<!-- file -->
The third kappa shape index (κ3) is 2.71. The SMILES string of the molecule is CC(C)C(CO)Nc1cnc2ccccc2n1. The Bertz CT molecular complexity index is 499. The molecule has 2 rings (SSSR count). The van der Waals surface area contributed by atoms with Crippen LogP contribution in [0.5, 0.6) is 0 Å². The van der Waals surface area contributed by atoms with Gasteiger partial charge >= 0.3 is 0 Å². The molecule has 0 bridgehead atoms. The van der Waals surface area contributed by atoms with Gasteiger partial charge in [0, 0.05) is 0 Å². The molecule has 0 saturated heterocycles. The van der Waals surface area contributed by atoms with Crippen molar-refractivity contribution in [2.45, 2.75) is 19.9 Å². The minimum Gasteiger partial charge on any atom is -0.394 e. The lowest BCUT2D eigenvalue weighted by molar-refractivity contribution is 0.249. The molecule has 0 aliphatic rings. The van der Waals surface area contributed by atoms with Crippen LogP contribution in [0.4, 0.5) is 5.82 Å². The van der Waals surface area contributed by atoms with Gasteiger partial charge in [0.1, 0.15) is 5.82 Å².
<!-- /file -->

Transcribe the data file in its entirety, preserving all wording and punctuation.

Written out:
The third kappa shape index (κ3) is 2.71. The SMILES string of the molecule is CC(C)C(CO)Nc1cnc2ccccc2n1. The Bertz CT molecular complexity index is 499. The molecule has 2 rings (SSSR count). The van der Waals surface area contributed by atoms with Crippen LogP contribution in [0.5, 0.6) is 0 Å². The van der Waals surface area contributed by atoms with Gasteiger partial charge >= 0.3 is 0 Å². The molecule has 0 bridgehead atoms. The van der Waals surface area contributed by atoms with Gasteiger partial charge in [0, 0.05) is 0 Å². The molecule has 0 saturated heterocycles. The van der Waals surface area contributed by atoms with Crippen molar-refractivity contribution in [2.45, 2.75) is 19.9 Å². The minimum Gasteiger partial charge on any atom is -0.394 e. The lowest BCUT2D eigenvalue weighted by molar-refractivity contribution is 0.249. The molecule has 0 aliphatic rings. The van der Waals surface area contributed by atoms with Crippen LogP contribution in [0.4, 0.5) is 5.82 Å². The van der Waals surface area contributed by atoms with Gasteiger partial charge in [0.1, 0.15) is 5.82 Å².